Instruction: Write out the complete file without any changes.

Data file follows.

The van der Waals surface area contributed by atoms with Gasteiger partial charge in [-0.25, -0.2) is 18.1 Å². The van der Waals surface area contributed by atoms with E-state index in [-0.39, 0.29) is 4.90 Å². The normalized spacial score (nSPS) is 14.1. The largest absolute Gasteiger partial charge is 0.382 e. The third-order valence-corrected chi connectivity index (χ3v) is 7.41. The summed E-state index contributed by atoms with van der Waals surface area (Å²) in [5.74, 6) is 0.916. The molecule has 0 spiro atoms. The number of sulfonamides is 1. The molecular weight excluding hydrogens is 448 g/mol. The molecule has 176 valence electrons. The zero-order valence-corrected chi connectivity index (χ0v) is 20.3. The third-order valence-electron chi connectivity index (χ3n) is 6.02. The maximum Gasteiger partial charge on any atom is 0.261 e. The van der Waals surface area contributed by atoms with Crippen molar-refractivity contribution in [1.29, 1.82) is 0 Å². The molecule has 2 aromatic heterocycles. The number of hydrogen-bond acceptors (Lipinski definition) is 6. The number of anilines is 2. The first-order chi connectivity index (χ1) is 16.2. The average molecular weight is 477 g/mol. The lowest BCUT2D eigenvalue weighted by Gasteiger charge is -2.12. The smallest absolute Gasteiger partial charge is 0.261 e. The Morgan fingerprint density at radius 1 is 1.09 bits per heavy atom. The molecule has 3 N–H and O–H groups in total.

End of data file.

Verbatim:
The van der Waals surface area contributed by atoms with Gasteiger partial charge in [-0.25, -0.2) is 18.1 Å². The van der Waals surface area contributed by atoms with E-state index in [-0.39, 0.29) is 4.90 Å². The normalized spacial score (nSPS) is 14.1. The largest absolute Gasteiger partial charge is 0.382 e. The third-order valence-corrected chi connectivity index (χ3v) is 7.41. The summed E-state index contributed by atoms with van der Waals surface area (Å²) in [5.74, 6) is 0.916. The molecule has 0 spiro atoms. The number of sulfonamides is 1. The molecular weight excluding hydrogens is 448 g/mol. The molecule has 176 valence electrons. The zero-order valence-corrected chi connectivity index (χ0v) is 20.3. The third-order valence-electron chi connectivity index (χ3n) is 6.02. The maximum Gasteiger partial charge on any atom is 0.261 e. The van der Waals surface area contributed by atoms with Crippen molar-refractivity contribution in [1.29, 1.82) is 0 Å². The molecule has 2 aromatic heterocycles. The number of hydrogen-bond acceptors (Lipinski definition) is 6. The number of anilines is 2. The first-order chi connectivity index (χ1) is 16.2. The average molecular weight is 477 g/mol. The lowest BCUT2D eigenvalue weighted by Gasteiger charge is -2.12. The smallest absolute Gasteiger partial charge is 0.261 e. The Morgan fingerprint density at radius 1 is 1.09 bits per heavy atom. The molecule has 3 N–H and O–H groups in total.